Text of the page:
They did not help and messed with my mind, thus I stopped taking them and feel better using only pain relieving voltaren.

A better medication for panic attacks is Diazepam / Valium.
Panic attacks are when anxiety reaches a bursting point, and Diazepam / Valium suppresses this anxiety in it's early stages.

Don't take my advice and experience without consulting your own doctor, but do get a second doctor to give you a second opinion on your daughters medications.

I have no experience with Propranolol

No Topical Analgesic creams will help with the "heart pain".

Address the "heart pain" as you would for Heartburn:
Use Antacids


Hope I have helped.
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Hi, I just remembered your other post :

Quote from your other post:
"my special-needs autist teen"

Quote from this post:
"My teenage girl had panic attacks"

Please include all relevant information in further questions.

Your daughter is autistic and has panic attacks?  Is this correct?

My nephew has heavy Autism and he was not expected to live long,  his father is a doctor and his mother is a nurse and with their care he is growing up and enjoying life very well.

Autism cannot be treated with drugs, autistic people must be nurtured with love and enthusiasm to help them enjoy life.

Take your daughter to several reputable doctors that do not rely on drugs as the "only solution"

I worked in a children's  autistic care  school for four years and feel for you and your daughter.

Take good care of her.


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sunhuxAuthor Commented:
My son is the autist (& makes noises/wailings/aggressions which affects family) but it's his NT sis who is the one getting panic attacks.

Hmm I hv some diazepams tho  Clonazepam has similar properties
Seems that she needs a holiday away from her stressful life.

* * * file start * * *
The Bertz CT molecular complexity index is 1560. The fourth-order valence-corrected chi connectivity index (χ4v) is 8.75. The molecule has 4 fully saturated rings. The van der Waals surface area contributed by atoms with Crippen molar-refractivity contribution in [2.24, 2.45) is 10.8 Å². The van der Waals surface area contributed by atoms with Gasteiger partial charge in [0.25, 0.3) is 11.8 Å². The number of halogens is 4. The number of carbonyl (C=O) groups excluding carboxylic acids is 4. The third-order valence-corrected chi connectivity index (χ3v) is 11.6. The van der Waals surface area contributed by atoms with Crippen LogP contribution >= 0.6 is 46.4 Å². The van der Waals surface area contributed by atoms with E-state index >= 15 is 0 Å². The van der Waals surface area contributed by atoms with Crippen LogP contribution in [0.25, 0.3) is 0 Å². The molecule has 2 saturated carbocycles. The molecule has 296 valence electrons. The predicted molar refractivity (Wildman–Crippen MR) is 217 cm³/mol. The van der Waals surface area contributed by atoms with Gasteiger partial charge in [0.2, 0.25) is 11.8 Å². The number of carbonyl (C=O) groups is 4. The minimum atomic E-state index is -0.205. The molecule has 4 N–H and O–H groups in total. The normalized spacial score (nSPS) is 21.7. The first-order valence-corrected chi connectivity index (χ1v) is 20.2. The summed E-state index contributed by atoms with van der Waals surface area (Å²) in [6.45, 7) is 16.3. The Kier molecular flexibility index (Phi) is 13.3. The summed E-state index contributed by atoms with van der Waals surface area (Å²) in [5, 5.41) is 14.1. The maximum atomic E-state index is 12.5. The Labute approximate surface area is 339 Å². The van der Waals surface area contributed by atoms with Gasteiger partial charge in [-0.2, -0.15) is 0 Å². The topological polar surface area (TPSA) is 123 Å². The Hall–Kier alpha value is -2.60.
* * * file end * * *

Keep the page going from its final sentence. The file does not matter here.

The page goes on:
Can she go and stay with relatives or at a friends home for a week or two?
Talk to her doctor and get her off SSRI Inhibitors A.S.A.P.
Try just Diazepam if her doctor agrees.
sunhuxAuthor Commented:
Next appointment with the psychiatrist is next Mon.  I think the recent spate of school exams triggered this attack.  

The dr suggests that last resort is for her to stay in hospital where facilities are better n she can be monitored more closely.  I tot of that too since we have the medical insurance
sunhuxAuthor Commented:
Will hv a word with the dr on diazepam as well.  The dr just swapped the ssri with lexapro n the dr advised that the first few days can be trying when the body is adjusting to the new drug.  

Reminded me of the time when another dr who specializes in child autism switched my son fr haloperidol to a newer drug
sunhuxAuthor Commented:
My girl has school mates who suffered such attacks n resort to wrist-cutting too.  In fact one boy who stays nearby n attends a top school who has a single parent mum (n she is depressed herself) got into similar situation n he had to be warded for almost a month.     I think staying with friends or relatives is not a good option
sunhuxAuthor Commented:
Final recommendation from the dr is to be warded only if the child is
self-injuring as the ward has lots of people with very disturbing condition
& is not a nice place to stay

Diazepam is Ok to take if one doesn't mind the sleepy effects it brings
about which I'm currently giving my autist son when he gets 'violent':
kind of sedating him.

Dr says Clonazepam is less sleepy & has similar properties as Diazepam

Thanks very much for the support, guys
☠ MASQ ☠Commented:
No problem, please don't change anything based on what we might say without talking with your kids physicians first.

Take care with any of the benzodiazepines (anything ending with ..epam or ..olam) in older teens as sometimes the sedative effect just depresses their social inhibition and doesn't make them especially sleepy so you end up with someone actually getting more lively but not in a good way!

Hope you continue to get the support you need.